Hi Paul. Wow! I can't believe how fast the month has gone. Thank you SO much for your thoughtful reflection in tending the book club this month. I have really enjoyed the pace and the depth of comments and replies. Of course, I had the benefit of attending your poetry in person in Oakland mid-month and am still basking in the richness of what we saw. I hope to get some video up for the community shortly so all can have the same advantage.
Meanwhile, to close out the month, I opened "Telling the Difference" at random this morning to see what pearls of wisdom lay in store for me. I opened to tow stunning works--on page 54 and 55 of the book. The first, titled "Who Knows" seems to be a commentary on the afterlife, and specifically while seeming to focus on those of the Islamic faith, carried such profound meaning for me in causing me to question what I believe and what my purpose here is. Specifically, your last lines:
on earth, this haven
of belief, there's always something worth
fighting for, something
to sink your teeth into
---Aaahhh. Such a powerful call home to really assess why I'm here.
Meanwhile, the second poem, "The Annual So-Called 'Hunting Trip' sent me straight back to young adulthood when my Dad always took my brothers hunting for deer and elk while I stayed behind only to hear their stories after the fact. No cell phones then, of course--and likely a good thing. I didn't need to hear their stories twice :)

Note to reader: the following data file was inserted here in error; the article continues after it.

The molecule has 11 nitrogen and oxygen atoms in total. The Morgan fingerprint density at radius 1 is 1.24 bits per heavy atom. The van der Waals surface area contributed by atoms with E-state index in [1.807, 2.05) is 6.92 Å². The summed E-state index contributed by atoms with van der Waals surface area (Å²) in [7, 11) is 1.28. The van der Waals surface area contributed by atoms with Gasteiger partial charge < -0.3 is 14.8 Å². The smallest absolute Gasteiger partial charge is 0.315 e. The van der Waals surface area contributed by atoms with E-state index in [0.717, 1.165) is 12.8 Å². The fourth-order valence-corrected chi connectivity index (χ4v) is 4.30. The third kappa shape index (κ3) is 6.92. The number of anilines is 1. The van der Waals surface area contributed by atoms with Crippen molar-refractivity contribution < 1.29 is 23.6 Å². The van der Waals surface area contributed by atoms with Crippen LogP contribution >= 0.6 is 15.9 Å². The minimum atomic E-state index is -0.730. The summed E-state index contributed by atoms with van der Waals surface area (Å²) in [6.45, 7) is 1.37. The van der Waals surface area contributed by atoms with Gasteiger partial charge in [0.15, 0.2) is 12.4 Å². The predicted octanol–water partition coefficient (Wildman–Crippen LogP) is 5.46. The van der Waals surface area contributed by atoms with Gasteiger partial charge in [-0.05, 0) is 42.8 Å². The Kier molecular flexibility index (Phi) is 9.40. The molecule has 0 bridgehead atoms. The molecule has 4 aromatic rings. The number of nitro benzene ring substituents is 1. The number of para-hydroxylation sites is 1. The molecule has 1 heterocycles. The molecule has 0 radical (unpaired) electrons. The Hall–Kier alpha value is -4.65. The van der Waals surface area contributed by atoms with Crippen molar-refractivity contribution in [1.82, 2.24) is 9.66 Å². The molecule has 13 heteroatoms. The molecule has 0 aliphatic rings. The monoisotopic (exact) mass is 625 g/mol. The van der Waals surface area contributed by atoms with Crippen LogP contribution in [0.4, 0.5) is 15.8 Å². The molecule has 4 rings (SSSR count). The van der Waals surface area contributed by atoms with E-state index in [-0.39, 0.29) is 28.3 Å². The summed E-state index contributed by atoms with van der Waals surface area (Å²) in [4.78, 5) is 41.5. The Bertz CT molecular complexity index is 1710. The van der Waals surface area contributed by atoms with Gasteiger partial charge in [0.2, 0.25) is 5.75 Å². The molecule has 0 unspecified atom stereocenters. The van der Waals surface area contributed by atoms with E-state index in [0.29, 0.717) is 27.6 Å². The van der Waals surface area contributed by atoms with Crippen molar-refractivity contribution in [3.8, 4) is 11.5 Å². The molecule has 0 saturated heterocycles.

Thank you so much again, Paul, or your wonderful tending here in the Book Club this month. I will continue to enjoy your poems for years to come, I am sure.
My thanks to you, Bonnie, for your generous comments, for the opportunity to participate in the book club, and all your help in making this happen.
It's been a pleasure conversing with you and other club members, especially because feedback, let alone dialogue, is so rare in my sector of the poetry world—outside academia. Even when poems get published it's no guarantee of any response, no more than can be expected from throwing bottles containing messages into the sea.
All the best with your upcoming endeavors.